Diego, the concierge, was a saint.  He could probably tell by the looks on our exasperated faces that we weren’t having the greatest time wondering around with our suitcases, so he took mine up the two flights of stairs to our room.  He made us a map, showed us how to get to the best attractions, and let us use the phone to call home with our phone card once we bought a European one.  He then led us into our room.For being in the middle of Rome, the room was pretty quiet.  Honestly, I can’t say enough about this hotel (I’ll be doing recommendations later).  We dropped our stuff, cooled our faces with some water, and changed clothes before heading out for some gelato.

The rest of our afternoon/evening is kind of a blur of trying to figure out the map, finding our way around, eating gelato (it was good, but we found a lot better later on), and finally eating dinner at our first Italian restaurant.  

We ended up being a five minute walk from the Trevi Fountain, which was beautiful day or night.I can still taste the amazing pasta and gelato.  Mmmm.  With that, we were spent and it was time for bed.

Next Up:  Our half-day tour of the Colosseum and Ancient Rome

Thanks Be To…

Everyone who had anything to do with our wedding day.  I know I said I wasn’t going to write another post until we were either on our honeymoon or after it, but with people posting pictures from the wedding already, I want to thank the many, many people who made our weekend so fabulous.  I never thought that my wedding could run as smoothly or as pretty much stress-free as it did.  All the times I worried that it wouldn’t come together, people wouldn’t get it, or people wouldn’t care didn’t pan out.  People noticed the details and kept telling me how much they loved them.  People were there to help when I needed something big like decorating the reception or when I needed something small like someone to hold my purse.  People were amazing.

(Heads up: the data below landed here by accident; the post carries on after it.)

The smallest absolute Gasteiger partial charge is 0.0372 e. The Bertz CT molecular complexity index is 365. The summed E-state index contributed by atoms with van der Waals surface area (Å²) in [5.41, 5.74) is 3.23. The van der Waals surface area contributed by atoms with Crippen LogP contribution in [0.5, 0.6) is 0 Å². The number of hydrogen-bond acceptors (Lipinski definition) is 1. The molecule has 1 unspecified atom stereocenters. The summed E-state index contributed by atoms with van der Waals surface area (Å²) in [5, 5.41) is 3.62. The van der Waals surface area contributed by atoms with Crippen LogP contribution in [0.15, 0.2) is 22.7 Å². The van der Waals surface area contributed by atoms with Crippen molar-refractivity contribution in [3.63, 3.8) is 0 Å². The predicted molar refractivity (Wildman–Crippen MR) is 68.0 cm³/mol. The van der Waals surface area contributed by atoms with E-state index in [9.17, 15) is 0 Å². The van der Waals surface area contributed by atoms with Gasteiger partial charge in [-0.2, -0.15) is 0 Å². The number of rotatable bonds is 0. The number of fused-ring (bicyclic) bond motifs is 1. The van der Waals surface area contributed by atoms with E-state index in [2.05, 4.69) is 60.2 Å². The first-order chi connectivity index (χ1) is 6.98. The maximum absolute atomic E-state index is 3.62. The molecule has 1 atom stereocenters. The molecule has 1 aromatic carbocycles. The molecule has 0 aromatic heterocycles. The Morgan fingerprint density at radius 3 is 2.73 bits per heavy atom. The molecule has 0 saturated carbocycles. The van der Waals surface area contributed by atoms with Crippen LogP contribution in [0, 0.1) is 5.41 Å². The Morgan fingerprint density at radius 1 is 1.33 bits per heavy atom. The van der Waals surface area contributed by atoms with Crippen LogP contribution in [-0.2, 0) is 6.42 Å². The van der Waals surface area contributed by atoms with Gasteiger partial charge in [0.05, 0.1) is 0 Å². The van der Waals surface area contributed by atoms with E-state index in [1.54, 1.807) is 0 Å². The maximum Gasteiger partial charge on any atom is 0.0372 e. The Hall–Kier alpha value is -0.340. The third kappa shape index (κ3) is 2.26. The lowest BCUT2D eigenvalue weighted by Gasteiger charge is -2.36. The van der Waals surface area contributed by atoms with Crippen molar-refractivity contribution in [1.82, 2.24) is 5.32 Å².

So thanks, all of my amazing people.  Thanks to bridesmaids Sister Library, As, Al, Miss Sox, and C.Thanks to the groom squad, Best Man K, groomswoman K, BIL Library, and D.

Thanks to our amazing parents who kept us together through all of our lives and all of our planning.  Thanks to our crazy friends and family who made our day hilarious.And last but not least, thank you to my husband, Mr. Library, for his love, patience, ideas, opinions, and faithfulness throughout the whole process.  I love you so much!


The new Mr. and Mrs. Library!

Ladies and gentlemen, it happened!  And it was perfect!

Perfect doesn’t even begin to say how I felt about the whole day with everyone there to support and love us, cheer us on, make us cry happy tears, and make us laugh until our stomachs hurt.  We are truly blessed to have such amazing family and friends.

While I won’t be writing for a few weeks because of the honeymoon (or maybe I will… we’ll see what the wifi is like…), I plan on sharing every fantastic moment with you when I return and, oh, go through our photographer’s 1400 pictures!

Until then,

Mrs. Library

All the Single Ladies

This is my last night as a single lady.  I am feeling tired, excited, a little stressed out, loved, tired a little more, and happy.  Our rehearsal dinner was a success, and though we ran into a couple of stressful moments, we feel pretty set for tomorrow.  But really, can you ever really be ready for your wedding day?  I have already cried twice, made two of my bridesmaids cry, and have sworn a couple dozen times.

And guess what?  It’s 12:03.  It’s my wedding day.

So at 4 PM today, I will be making my way down the aisle toward Mr. Library to become Mrs. Library.  I cannot wait, and yet, I want time to go slowly so I can take it all in.

Happy wedding day, Mr. Library!  I love you more than words can say, and I cannot wait to be your wife.

Caution: Contents Under Pressure

Ahhh the pressures of wedding planning.  Honestly, who knows where to begin with this subject?  It’s huge!  Everyone knows you will get stressed out eventually, but I was one of those brides who thought she had everything figured out and would take it as it comes.  No one told me some things just wouldn’t come, and I would have to work my butt off to go out there and find them!